Secularism’s Evangelists


James Patrick Holding

Article ID:



Jul 31, 2022


Nov 30, 2011

This review first appeared in the Christian Research Journal, volume33, number03 (2010). For further information or to subscribe to the Christian Research Journal go to:

Atheists can be the most religious people on earth. In Against All Gods, attorney and pioneer of the intelligent design movement, Philip E. Johnson, teams with Biola University philosophy professor John Mark Reynolds to supply eight essays assessing the impact of the devout doubters known as the New Atheists. It may seem paradoxical to refer to atheists as “religious.” Yet, as Johnson and Reynolds demonstrate, the New Atheists-represented by writers such as Richard Dawkins, Christopher Hitchens, and Sam Harris-approach their debunking missions with an evangelistic zeal that mirrors that of the most strident spiritual zealots. The essays offer sound and thoughtful critiques of the New Atheism and its methods, but Johnson and Reynolds are also forward-looking in their approach, as they discuss ways in which Christians can take advantage of the New Atheism’s loud, impassioned voice to contribute their own reasoned, yet passionate, sentiments to the public square. Johnson’s first essay offers a brief history of the New Atheism, praising its proponents for asking the right questions even as they reply with the wrong answers. He makes the poignant observation that the New Atheism has put less aggressive atheists into a bind, who are aware that the majority of the American public is still in some sense religious (even if not necessarily Christian), and the New Atheists could easily foment a backlash that ultimately would take atheism further out of public favor. Johnson then offers a chapter profiling a recent case of aggressive New Atheist evangelism. In 2006, Harvard University psychology professor Steven Pinker published an atheist manifesto in the student newspaper, which led the university to change the focus of a planned class on “the relationship of faith to reason” (p. 27) to a more general emphasis on what it means to be human. Johnson notes how the New Atheists misunderstand the nature of faith, while also paradoxically having a faith of their own in naturalism. Johnson’s third essay then provides a summary and discussion of evidence for Earth’s unique status as a livable habitat in a generally lifeless cosmos, and offers observations on the New Atheism’s concern to discover evidence for life on other planets, thereby verifying, in their view, the supposition that the universe is able to produce life without assistance from a deity. Johnson’s next essay discusses Darwinism as a worldview. For the New Atheists, Johnson shows, Darwinian theory is so fundamental to revamping the world in their image that it becomes, in essence, a religion. They are well aware of the ideological power that can be found in a theory like Darwin’s that serves as a “metanarrative” with “the power to explain everything human” (57). Ironically, whereas in times past Christianity occupied the position of the most respected worldview in academic settings, and Darwinism rose to challenge it as being elite and authoritarian, Johnson notes that it is now Darwinism that occupies the position of a widely respected worldview, and its proponents, especially the New Atheists, have turned out to be no less elite and authoritarian than supposedly were their Christian predecessors. Johnson’s final essay profiles the work of Victor Stenger, who speaks for the New Atheism from his perspective as a physicist and serves as an example of the elite, authoritarian attitude the New Atheists embody. John Mark Reynolds takes up the pen for the final three essays. The first gently admonishes the New Atheists for their superficial treatment of the Bible, and offers recommendations for more nuanced readings of the Scriptures and other “old books.” In this respect, the New Atheists tend to be highly literalist in their approach, reading the Bible with little to no concern for defining social, cultural, and literary contexts. Reynolds’ second essay advocates Christianity as a solid basis for education and virtue, in contrast to skepticism, which inevitably smothers the motivation for discovery under a blanket of doubts. Finally, Reynolds writes of the comparative effects of Christianity and secularism on history, also refuting arguments by New Atheists that perversely attempt to lay the blame for the horrors of atheistic regimes like Stalin’s at the feet of the church. Although the New Atheists would deny that they are religious, Johnson and Reynolds make it clear that the New Atheists are thoroughly religious people. Books such as Dawkins’s The God Delusion are their scriptures; Darwinism is their creed; they look to the glory and beauty of the universe for comfort and sanctuary; and they are possessed of a zealous certainty such that Johnson rightly describes them as “fundamentalists” (19). Against All Gods serves as a timely reminder for Christians to take the New Atheist movement seriously.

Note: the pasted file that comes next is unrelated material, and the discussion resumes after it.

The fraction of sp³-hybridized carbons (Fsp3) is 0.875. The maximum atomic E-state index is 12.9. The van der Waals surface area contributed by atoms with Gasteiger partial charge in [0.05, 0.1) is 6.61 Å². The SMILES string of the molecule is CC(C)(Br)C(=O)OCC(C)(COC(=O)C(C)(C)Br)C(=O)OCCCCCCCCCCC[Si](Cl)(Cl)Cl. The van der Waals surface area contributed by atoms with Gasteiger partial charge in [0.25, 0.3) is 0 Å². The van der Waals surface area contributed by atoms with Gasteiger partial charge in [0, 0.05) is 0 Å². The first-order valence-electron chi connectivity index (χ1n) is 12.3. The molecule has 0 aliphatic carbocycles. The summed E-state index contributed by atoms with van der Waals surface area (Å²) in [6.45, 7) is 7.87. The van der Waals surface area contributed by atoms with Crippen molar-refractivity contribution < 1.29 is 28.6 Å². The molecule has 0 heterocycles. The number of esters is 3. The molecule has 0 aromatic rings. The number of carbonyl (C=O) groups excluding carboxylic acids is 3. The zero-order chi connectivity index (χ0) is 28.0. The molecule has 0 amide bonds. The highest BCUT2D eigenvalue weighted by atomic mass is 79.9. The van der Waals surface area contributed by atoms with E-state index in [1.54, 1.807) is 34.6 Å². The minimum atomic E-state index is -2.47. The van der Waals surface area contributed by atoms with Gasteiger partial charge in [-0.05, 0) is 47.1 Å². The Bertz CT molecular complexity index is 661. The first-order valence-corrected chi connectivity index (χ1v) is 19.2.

-James Patrick Holding

James Patrick Holding is President of Tekton Apologetics Ministries and author of Shattering the Christ Myth.

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